Oct 19, 200912:00 AM
The Editor's Room

Weekly Commentary with New Orleans Magazine’s Errol Laborde

Errol Laborde: Yes, Tulane Football Is Important, and Here’s Why

Still stunned by the Saints win, I would rather cherish the moment than write about it.

My attention turns to the city’s other football team.

I have been to two Tulane football games this year. I paid my way into both games. I am not an alumnus of the university. So, as a ticket-buying, graduate-neutral fan, I guess I have some right to respond to Tulane Head Coach Bob Toledo’s frustration about poor attendance at the games.

Some thoughts:

• I feel for the coach, but we all know what the problem is — losing. There is not a person alive today who has witnessed a continuous winning tradition at Tulane. Oh, there have been some good years, even an undefeated season — and a couple of upsets over mighty LSU –– but for the most part, the program has been a loser. So there is no tradition. And yes, when the team moved from playing on its campus to the Dome, it lost the Uptown neighborhood feel and some student interest. All of that can be cured by winning, though. And that’s the hard part.

• For whatever disinterest there might be, the historic role of Tulane football in this community needs to be remembered. It has been an important economic force. Without Tulane football, there would have been no mammoth Tulane Stadium, and without that, there never would have been a Sugar Bowl, which annually rescues tourism during the otherwise-soft season between Christmas and New Year’s. One of the games that I attended was the matchup against McNeese State University from Lake Charles. Driving down Poydras that afternoon, I was stunned to see the sidewalks filled with blue-and-gold McNeese shirts. The university reportedly brought up to 10,000 supporters to the game. Many spent at least one night here, and most, based on what I could overhear from McNeese fans on their cell phones after the game, partied at area restaurants. This was a small-convention-size boost to the economy that would not have happened without Tulane football.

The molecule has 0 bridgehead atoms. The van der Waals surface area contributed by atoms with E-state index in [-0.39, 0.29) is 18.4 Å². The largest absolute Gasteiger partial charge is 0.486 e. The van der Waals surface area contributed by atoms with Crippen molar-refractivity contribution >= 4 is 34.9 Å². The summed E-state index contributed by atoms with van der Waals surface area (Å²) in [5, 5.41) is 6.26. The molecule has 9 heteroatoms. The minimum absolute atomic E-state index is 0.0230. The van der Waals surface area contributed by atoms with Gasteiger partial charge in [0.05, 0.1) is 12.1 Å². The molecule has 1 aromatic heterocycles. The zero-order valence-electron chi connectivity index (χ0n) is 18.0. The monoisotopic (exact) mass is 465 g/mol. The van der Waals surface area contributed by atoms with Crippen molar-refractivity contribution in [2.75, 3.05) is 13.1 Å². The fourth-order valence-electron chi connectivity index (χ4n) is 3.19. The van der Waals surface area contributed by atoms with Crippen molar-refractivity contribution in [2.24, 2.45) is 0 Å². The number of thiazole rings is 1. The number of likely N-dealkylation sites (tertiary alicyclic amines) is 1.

• Two weeks ago, Tulane staged its homecoming game against Marshall University. For the second year in a row, the team played badly before a homecoming crowd (last year it was a rout by Army), but the point is that there was a homecoming crowd. Several hotels, including the Windsor Court, were filled that weekend with Tulane alumni who, given the choice of their lodging, are obviously doing quite well.

• Had it not been for Tulane football, the Saints franchise likely would not exist. Tulane Stadium was the home for the team during its early years when the Dome was being built, but had there not been such a stadium available, the league would have likely looked elsewhere for expansion. Without the Saints, there would have been no Dome. Without the Dome, there would be no arena. Without the arena, there would be no New Orleans Hornets. Without Tulane football, New Orleans would be a minor league city.

• Finally, something I have not understood about Tulane football: There are at least two other nearby major Southern private universities with high academic standards that field football teams, Vanderbilt and Rice. Why don't they play each other? They could be natural rivals, the Ivy League of the South. Build a rivalry, and fans will come.

Don’t give up on Tulane, folks. We are a city of people who have experienced hard times but who are living our lives working for a comeback. The city and the football team are great metaphors for each other. We work hard at getting better. And when all else fails, there is always the Hail Mary play.


Reader Comments:
Oct 19, 2009 12:59 pm
 Posted by  Anonymous

Most of my friends are LSU football fans. I have a big problem with the "Bubba's" who paint their pick-up trucks purple and gold but who never attended a class on LSU's campus. (And note that an LSU diploma now has a real value since the university has dramatically inceased its admission standards.) But I always root for the losing underdog, Tulane, and love their out-of-the-stadium chant: "Thats all right; That's OK You're gonna work for us one day".

Oct 19, 2009 01:07 pm
 Posted by  H. L. Baloo

It "felt like" a continuous winning tradition when I was at Tulane from 1947-1951. Henry Frnka was the coach and the team was doing quite well. So well, in fact, that faculty calls for "de-emphasis" in athletics were paramount and, shortly after, the major in physical education was dropped.